ABSTRACT: The role of dopaminergic receptors in the control of GH release remains controversial. The dopamine receptor 2 (D2R) knockout mouse represents a useful model to study the participation of the D2R on growth and GHRH-GH regulation. These knockout mice have hyperprolactinemia and lactotrope hyperplasia, but unexpectedly, they are also growth retarded. In D2R knockout mice there is a significant decrease in somatotrope population, which is paralleled by decreased GH content and output from pituitary cells. The sensitivity of GHRH-induced GH and cAMP release is similar between genotypes, even though the response amplitude is lower in knockouts. We point to an involvement of D2R signaling at the hypothalamic level as dopamine did not release GH acting at the pituitary level, and both somatostatin and GHRH mRNA expression are altered in knockout mice. The similarity of the pituitary defect in the D2R knockout mouse to that of GHRH deficient models suggests a probable mechanism. Loss of dopamine signaling via hypothalamic D2Rs at a critical age may cause inadequate GHRH secretion subsequently leading to inappropriate somatotrope lineage development. Furthermore, GH pulsatility, which depends on a regulated temporal balance between GHRH and somatostatin output might be compromised in D2R knockout mice, leading to lower IGF-I, and growth retardation.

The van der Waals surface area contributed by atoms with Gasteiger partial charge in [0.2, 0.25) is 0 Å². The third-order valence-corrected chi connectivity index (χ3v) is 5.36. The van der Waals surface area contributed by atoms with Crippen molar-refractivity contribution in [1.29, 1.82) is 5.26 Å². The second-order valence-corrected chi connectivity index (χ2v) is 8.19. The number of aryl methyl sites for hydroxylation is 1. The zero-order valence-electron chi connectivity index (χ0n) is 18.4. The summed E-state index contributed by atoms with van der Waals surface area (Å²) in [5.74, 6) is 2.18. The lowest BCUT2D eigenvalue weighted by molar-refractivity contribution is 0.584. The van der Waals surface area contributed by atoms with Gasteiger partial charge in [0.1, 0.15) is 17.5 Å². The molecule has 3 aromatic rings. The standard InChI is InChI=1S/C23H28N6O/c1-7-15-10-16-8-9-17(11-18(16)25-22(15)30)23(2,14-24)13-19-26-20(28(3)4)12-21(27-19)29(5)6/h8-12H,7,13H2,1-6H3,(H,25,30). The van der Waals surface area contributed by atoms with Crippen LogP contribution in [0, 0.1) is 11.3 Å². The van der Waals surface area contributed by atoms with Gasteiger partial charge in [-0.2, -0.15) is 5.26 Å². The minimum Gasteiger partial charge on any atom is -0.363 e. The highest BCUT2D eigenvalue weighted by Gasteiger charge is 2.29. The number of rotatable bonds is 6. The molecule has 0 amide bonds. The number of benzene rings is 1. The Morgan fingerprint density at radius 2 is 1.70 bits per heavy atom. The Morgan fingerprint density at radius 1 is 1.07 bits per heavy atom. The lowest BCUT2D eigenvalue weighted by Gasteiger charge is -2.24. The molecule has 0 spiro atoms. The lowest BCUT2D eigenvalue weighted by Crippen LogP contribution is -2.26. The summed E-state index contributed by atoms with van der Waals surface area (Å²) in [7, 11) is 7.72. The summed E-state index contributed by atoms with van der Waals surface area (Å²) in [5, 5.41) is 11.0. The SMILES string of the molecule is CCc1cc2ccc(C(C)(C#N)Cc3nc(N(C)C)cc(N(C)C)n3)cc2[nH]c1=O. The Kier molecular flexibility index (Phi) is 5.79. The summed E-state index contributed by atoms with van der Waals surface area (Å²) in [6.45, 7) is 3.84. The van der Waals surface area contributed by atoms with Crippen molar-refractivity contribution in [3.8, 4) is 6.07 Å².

Frontiers of hormone research 01/2010; 38:59-69. · 1.71 Impact Factor